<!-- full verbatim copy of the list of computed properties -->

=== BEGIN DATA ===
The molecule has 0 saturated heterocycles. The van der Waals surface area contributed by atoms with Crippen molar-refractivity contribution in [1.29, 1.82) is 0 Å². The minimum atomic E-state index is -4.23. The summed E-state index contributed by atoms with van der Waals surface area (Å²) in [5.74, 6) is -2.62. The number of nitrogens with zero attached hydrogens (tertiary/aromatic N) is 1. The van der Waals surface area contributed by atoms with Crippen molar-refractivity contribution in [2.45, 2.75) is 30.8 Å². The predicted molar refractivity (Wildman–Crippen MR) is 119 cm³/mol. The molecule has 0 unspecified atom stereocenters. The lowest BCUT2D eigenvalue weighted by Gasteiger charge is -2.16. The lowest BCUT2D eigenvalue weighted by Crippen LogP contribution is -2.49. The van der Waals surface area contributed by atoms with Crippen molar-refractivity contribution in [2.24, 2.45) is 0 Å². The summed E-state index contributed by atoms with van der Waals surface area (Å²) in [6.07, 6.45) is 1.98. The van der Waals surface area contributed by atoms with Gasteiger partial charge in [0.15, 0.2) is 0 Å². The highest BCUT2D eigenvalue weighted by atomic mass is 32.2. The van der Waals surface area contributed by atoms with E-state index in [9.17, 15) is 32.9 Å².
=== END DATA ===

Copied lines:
The molecule has 0 saturated heterocycles. The van der Waals surface area contributed by atoms with Crippen molar-refractivity contribution in [1.29, 1.82) is 0 Å². The minimum atomic E-state index is -4.23. The summed E-state index contributed by atoms with van der Waals surface area (Å²) in [5.74, 6) is -2.62. The number of nitrogens with zero attached hydrogens (tertiary/aromatic N) is 1. The van der Waals surface area contributed by atoms with Crippen molar-refractivity contribution in [2.45, 2.75) is 30.8 Å². The predicted molar refractivity (Wildman–Crippen MR) is 119 cm³/mol. The molecule has 0 unspecified atom stereocenters. The lowest BCUT2D eigenvalue weighted by Gasteiger charge is -2.16. The lowest BCUT2D eigenvalue weighted by Crippen LogP contribution is -2.49. The van der Waals surface area contributed by atoms with Crippen molar-refractivity contribution in [2.24, 2.45) is 0 Å². The summed E-state index contributed by atoms with van der Waals surface area (Å²) in [6.07, 6.45) is 1.98. The van der Waals surface area contributed by atoms with Gasteiger partial charge in [0.15, 0.2) is 0 Å². The highest BCUT2D eigenvalue weighted by atomic mass is 32.2. The van der Waals surface area contributed by atoms with E-state index in [9.17, 15) is 32.9 Å².